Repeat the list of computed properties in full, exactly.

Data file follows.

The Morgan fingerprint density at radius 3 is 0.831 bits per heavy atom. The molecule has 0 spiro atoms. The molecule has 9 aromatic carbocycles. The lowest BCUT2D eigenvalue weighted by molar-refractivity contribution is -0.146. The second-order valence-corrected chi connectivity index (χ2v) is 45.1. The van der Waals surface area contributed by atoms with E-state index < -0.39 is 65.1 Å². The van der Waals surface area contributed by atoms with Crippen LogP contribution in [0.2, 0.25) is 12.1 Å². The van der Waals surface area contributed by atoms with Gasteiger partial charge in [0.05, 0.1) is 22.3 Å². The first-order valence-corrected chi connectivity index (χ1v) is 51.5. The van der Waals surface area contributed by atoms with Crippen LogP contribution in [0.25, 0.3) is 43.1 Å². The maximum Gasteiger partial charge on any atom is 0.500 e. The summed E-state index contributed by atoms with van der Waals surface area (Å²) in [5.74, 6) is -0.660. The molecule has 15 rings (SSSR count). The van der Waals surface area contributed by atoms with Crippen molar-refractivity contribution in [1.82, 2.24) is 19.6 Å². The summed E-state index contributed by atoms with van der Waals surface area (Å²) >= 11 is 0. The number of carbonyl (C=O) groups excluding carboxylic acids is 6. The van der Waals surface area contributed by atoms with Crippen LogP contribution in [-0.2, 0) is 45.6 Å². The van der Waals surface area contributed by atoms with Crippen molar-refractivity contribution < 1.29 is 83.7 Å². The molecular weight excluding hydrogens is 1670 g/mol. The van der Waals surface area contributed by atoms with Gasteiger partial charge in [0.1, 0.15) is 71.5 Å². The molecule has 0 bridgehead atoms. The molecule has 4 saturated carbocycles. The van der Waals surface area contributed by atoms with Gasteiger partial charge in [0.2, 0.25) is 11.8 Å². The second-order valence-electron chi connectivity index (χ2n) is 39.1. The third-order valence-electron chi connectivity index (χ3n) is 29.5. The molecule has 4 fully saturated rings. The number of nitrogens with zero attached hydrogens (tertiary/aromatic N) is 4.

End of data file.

The Morgan fingerprint density at radius 3 is 0.831 bits per heavy atom. The molecule has 0 spiro atoms. The molecule has 9 aromatic carbocycles. The lowest BCUT2D eigenvalue weighted by molar-refractivity contribution is -0.146. The second-order valence-corrected chi connectivity index (χ2v) is 45.1. The van der Waals surface area contributed by atoms with E-state index < -0.39 is 65.1 Å². The van der Waals surface area contributed by atoms with Crippen LogP contribution in [0.2, 0.25) is 12.1 Å². The van der Waals surface area contributed by atoms with Gasteiger partial charge in [0.05, 0.1) is 22.3 Å². The first-order valence-corrected chi connectivity index (χ1v) is 51.5. The van der Waals surface area contributed by atoms with Crippen LogP contribution in [0.25, 0.3) is 43.1 Å². The maximum Gasteiger partial charge on any atom is 0.500 e. The summed E-state index contributed by atoms with van der Waals surface area (Å²) in [5.74, 6) is -0.660. The molecule has 15 rings (SSSR count). The van der Waals surface area contributed by atoms with Crippen molar-refractivity contribution in [1.82, 2.24) is 19.6 Å². The summed E-state index contributed by atoms with van der Waals surface area (Å²) >= 11 is 0. The number of carbonyl (C=O) groups excluding carboxylic acids is 6. The van der Waals surface area contributed by atoms with Crippen LogP contribution in [-0.2, 0) is 45.6 Å². The van der Waals surface area contributed by atoms with Crippen molar-refractivity contribution < 1.29 is 83.7 Å². The molecular weight excluding hydrogens is 1670 g/mol. The van der Waals surface area contributed by atoms with Gasteiger partial charge in [0.1, 0.15) is 71.5 Å². The molecule has 0 bridgehead atoms. The molecule has 4 saturated carbocycles. The van der Waals surface area contributed by atoms with Gasteiger partial charge in [0.2, 0.25) is 11.8 Å². The second-order valence-electron chi connectivity index (χ2n) is 39.1. The third-order valence-electron chi connectivity index (χ3n) is 29.5. The molecule has 4 fully saturated rings. The number of nitrogens with zero attached hydrogens (tertiary/aromatic N) is 4.